The Tacx Blue Motion T2600 may be at the lower end of what you'd expect to pay for a decent trainer, but manages to offer compact design and a number of resistance settings. However it could certainly be quieter and the ride feel wasn't the most realistic.
10 resistance settings
Ride could be more realistic
Not the quietest
The Tacx Blue Motion T2600 resides at the lower end of the turbo trainer price spectrum, possessing fewer features than premium models. However, the lower price doesn't mean it is poor quality – this is a very well made trainer, that is easy to set up, use, and store away thanks to its compact folding design – perfect if you have limited space.
Read more: Buyer's guide to turbo trainers
There are 10 resistance settings and this is controlled via a handle bar mount that connects to the flywheel by way of a cable. The handlebar control is one of the best we have seen, it is sturdy, with the click changes being reassuring and confident. The current resistance level is clearly visible as a white number on a blue background and this makes it ergonomically superior to other controls in the same price bracket. The ten settings are ideal for those wanting to do 'Sufferfest' type workouts.
Max power output is an impressive 950 Watts, courtesy of the 'Neodymium magnetic unit' and will be more than adequate for most riders needs. A 1.7Kg fly wheel helps keep the ride smooth, but ultimately it remains turbo-like, with more expensive units offering a much more realistic feel.
The Tacx isn't the quietest turbo we have used, so if you have thin walls and easily aggravated neighbours, it might be worth investing in a less noisy turbo, although noise can be reduced, with a Tacx mat and turbo specific tyre.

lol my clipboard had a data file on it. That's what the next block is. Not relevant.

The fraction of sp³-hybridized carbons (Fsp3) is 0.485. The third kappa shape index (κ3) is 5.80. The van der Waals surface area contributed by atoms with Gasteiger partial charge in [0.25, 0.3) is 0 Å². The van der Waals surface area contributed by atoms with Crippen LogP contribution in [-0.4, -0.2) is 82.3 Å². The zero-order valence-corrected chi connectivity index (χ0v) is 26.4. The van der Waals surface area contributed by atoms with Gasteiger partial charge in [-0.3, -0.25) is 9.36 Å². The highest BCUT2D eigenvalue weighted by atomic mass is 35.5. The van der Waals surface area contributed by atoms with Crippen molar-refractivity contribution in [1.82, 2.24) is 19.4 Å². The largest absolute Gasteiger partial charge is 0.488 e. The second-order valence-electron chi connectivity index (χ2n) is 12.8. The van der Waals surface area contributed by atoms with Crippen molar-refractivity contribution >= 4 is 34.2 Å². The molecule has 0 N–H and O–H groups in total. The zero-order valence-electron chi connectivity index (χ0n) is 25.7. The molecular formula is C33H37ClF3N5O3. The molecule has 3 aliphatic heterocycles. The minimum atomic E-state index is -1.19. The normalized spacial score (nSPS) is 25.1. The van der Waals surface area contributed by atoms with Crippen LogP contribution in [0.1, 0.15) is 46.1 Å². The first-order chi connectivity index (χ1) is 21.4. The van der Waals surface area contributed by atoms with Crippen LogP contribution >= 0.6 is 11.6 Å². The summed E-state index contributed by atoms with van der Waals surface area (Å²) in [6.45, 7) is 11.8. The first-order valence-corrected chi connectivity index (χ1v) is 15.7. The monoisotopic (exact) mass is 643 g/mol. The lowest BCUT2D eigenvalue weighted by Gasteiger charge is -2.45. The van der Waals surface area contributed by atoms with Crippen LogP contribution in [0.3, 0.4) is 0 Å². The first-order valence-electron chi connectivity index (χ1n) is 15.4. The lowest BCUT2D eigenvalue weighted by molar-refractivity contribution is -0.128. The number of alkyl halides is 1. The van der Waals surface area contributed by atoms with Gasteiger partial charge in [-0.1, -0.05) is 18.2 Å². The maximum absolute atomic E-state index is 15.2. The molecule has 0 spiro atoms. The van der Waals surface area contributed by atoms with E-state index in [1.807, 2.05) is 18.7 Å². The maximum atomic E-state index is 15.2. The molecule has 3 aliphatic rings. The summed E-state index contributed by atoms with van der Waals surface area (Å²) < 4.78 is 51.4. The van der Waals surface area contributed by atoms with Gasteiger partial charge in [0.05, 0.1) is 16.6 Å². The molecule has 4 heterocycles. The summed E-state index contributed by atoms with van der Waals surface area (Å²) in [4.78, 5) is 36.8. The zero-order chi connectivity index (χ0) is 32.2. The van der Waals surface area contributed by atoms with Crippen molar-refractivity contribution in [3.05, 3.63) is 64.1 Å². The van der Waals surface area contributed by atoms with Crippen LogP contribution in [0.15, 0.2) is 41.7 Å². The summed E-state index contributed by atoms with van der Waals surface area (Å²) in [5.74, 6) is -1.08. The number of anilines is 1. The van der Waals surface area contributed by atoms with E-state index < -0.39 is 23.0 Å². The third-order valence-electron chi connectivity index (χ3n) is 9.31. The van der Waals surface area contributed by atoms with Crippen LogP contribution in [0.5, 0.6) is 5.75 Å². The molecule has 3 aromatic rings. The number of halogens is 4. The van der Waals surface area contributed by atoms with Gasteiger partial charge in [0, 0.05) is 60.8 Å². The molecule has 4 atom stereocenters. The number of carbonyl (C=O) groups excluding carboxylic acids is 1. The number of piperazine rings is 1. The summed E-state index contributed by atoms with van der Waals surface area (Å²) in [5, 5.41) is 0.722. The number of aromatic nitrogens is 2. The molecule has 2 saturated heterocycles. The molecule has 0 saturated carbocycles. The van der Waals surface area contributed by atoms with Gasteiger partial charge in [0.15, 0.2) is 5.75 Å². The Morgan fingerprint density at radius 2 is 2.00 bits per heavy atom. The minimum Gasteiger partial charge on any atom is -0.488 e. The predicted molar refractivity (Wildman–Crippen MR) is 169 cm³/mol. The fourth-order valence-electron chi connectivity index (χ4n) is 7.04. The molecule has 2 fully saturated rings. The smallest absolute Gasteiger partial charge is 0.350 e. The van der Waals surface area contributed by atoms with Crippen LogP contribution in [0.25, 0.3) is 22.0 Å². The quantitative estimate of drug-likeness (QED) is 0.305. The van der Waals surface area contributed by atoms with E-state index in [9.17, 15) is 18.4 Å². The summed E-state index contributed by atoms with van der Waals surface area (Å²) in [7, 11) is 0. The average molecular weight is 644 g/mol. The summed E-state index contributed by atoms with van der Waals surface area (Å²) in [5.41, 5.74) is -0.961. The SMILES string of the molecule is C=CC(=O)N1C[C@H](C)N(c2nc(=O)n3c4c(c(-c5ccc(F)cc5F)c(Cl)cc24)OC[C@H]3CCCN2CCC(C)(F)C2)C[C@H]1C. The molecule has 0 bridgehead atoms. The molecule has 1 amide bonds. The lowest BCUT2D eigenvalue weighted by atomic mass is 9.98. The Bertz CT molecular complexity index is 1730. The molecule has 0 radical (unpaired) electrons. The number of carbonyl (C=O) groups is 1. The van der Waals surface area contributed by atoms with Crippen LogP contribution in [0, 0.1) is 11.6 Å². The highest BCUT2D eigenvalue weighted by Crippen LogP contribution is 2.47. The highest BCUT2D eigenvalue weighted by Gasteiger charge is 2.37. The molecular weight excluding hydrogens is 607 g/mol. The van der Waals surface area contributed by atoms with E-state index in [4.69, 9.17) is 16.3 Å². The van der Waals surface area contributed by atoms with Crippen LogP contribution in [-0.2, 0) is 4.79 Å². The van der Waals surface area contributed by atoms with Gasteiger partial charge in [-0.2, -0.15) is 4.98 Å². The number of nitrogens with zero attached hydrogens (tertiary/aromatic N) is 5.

This unit may not have all the interactive features of more expensive models, but for the price it is a solid and reliable piece of kit.
Head over to the Fisher website (opens in new tab) for more info.
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Oliver Bridgewood - no, Doctor Oliver Bridgewood - is a PhD Chemist who discovered a love of cycling. He enjoys racing time trials, hill climbs, road races and criteriums. During his time at Cycling Weekly, he worked predominantly within the tech team, also utilising his science background to produce insightful fitness articles, before moving to an entirely video-focused role heading up the Cycling Weekly YouTube channel, where his feature-length documentary 'Project 49' was his crowning glory.
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